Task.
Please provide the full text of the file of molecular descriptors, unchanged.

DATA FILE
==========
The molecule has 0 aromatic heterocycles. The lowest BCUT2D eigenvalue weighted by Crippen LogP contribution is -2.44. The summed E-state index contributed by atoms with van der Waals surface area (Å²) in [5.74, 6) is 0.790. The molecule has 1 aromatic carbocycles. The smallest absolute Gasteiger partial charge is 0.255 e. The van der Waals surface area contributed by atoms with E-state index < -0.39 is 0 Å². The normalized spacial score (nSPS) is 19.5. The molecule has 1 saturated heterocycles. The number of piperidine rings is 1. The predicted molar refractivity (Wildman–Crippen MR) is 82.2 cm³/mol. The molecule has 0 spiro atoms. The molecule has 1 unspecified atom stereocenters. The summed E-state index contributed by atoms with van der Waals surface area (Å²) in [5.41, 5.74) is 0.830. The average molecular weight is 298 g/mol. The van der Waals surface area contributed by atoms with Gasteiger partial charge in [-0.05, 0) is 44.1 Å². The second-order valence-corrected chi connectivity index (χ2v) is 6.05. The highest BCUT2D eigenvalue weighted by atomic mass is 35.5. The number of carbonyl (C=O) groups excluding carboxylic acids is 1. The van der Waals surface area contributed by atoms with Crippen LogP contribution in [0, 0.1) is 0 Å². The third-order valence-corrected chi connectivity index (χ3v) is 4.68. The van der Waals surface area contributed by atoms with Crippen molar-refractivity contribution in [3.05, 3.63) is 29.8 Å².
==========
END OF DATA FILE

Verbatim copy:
The molecule has 0 aromatic heterocycles. The lowest BCUT2D eigenvalue weighted by Crippen LogP contribution is -2.44. The summed E-state index contributed by atoms with van der Waals surface area (Å²) in [5.74, 6) is 0.790. The molecule has 1 aromatic carbocycles. The smallest absolute Gasteiger partial charge is 0.255 e. The van der Waals surface area contributed by atoms with E-state index < -0.39 is 0 Å². The normalized spacial score (nSPS) is 19.5. The molecule has 1 saturated heterocycles. The number of piperidine rings is 1. The predicted molar refractivity (Wildman–Crippen MR) is 82.2 cm³/mol. The molecule has 0 spiro atoms. The molecule has 1 unspecified atom stereocenters. The summed E-state index contributed by atoms with van der Waals surface area (Å²) in [5.41, 5.74) is 0.830. The average molecular weight is 298 g/mol. The van der Waals surface area contributed by atoms with Gasteiger partial charge in [-0.05, 0) is 44.1 Å². The second-order valence-corrected chi connectivity index (χ2v) is 6.05. The highest BCUT2D eigenvalue weighted by atomic mass is 35.5. The number of carbonyl (C=O) groups excluding carboxylic acids is 1. The van der Waals surface area contributed by atoms with Crippen LogP contribution in [0, 0.1) is 0 Å². The third-order valence-corrected chi connectivity index (χ3v) is 4.68. The van der Waals surface area contributed by atoms with Crippen molar-refractivity contribution in [3.05, 3.63) is 29.8 Å².